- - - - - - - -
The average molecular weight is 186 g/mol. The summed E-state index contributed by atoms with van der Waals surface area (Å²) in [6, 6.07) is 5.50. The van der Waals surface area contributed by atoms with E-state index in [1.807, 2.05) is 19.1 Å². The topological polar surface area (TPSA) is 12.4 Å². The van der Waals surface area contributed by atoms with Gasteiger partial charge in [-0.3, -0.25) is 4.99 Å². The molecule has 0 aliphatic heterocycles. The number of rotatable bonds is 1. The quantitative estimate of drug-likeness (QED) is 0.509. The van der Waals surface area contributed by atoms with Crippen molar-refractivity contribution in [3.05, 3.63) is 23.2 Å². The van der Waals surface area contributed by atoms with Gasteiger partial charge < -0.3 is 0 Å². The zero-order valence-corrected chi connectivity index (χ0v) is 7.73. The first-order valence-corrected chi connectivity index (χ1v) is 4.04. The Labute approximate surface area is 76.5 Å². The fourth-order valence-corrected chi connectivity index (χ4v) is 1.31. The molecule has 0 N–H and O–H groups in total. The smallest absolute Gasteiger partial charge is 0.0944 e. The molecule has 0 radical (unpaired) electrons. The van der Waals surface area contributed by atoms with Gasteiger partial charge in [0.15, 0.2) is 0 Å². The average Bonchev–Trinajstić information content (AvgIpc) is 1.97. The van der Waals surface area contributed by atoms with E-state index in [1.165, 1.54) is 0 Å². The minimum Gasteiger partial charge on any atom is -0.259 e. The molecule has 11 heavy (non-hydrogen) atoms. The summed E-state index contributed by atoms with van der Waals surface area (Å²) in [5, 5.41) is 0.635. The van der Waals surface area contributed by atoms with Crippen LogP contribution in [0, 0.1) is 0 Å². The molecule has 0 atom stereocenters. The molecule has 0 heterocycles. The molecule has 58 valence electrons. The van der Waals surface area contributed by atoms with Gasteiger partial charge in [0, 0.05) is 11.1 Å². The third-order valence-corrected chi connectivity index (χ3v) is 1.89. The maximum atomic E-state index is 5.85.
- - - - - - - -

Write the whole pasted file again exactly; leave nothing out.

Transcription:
The average molecular weight is 186 g/mol. The summed E-state index contributed by atoms with van der Waals surface area (Å²) in [6, 6.07) is 5.50. The van der Waals surface area contributed by atoms with E-state index in [1.807, 2.05) is 19.1 Å². The topological polar surface area (TPSA) is 12.4 Å². The van der Waals surface area contributed by atoms with Gasteiger partial charge in [-0.3, -0.25) is 4.99 Å². The molecule has 0 aliphatic heterocycles. The number of rotatable bonds is 1. The quantitative estimate of drug-likeness (QED) is 0.509. The van der Waals surface area contributed by atoms with Crippen molar-refractivity contribution in [3.05, 3.63) is 23.2 Å². The van der Waals surface area contributed by atoms with Gasteiger partial charge < -0.3 is 0 Å². The zero-order valence-corrected chi connectivity index (χ0v) is 7.73. The first-order valence-corrected chi connectivity index (χ1v) is 4.04. The Labute approximate surface area is 76.5 Å². The fourth-order valence-corrected chi connectivity index (χ4v) is 1.31. The molecule has 0 N–H and O–H groups in total. The smallest absolute Gasteiger partial charge is 0.0944 e. The molecule has 0 radical (unpaired) electrons. The van der Waals surface area contributed by atoms with Gasteiger partial charge in [0.15, 0.2) is 0 Å². The average Bonchev–Trinajstić information content (AvgIpc) is 1.97. The van der Waals surface area contributed by atoms with E-state index in [1.165, 1.54) is 0 Å². The minimum Gasteiger partial charge on any atom is -0.259 e. The molecule has 11 heavy (non-hydrogen) atoms. The summed E-state index contributed by atoms with van der Waals surface area (Å²) in [5, 5.41) is 0.635. The van der Waals surface area contributed by atoms with Crippen LogP contribution in [0, 0.1) is 0 Å². The molecule has 0 atom stereocenters. The molecule has 0 heterocycles. The molecule has 58 valence electrons. The van der Waals surface area contributed by atoms with Gasteiger partial charge in [0, 0.05) is 11.1 Å². The third-order valence-corrected chi connectivity index (χ3v) is 1.89. The maximum atomic E-state index is 5.85.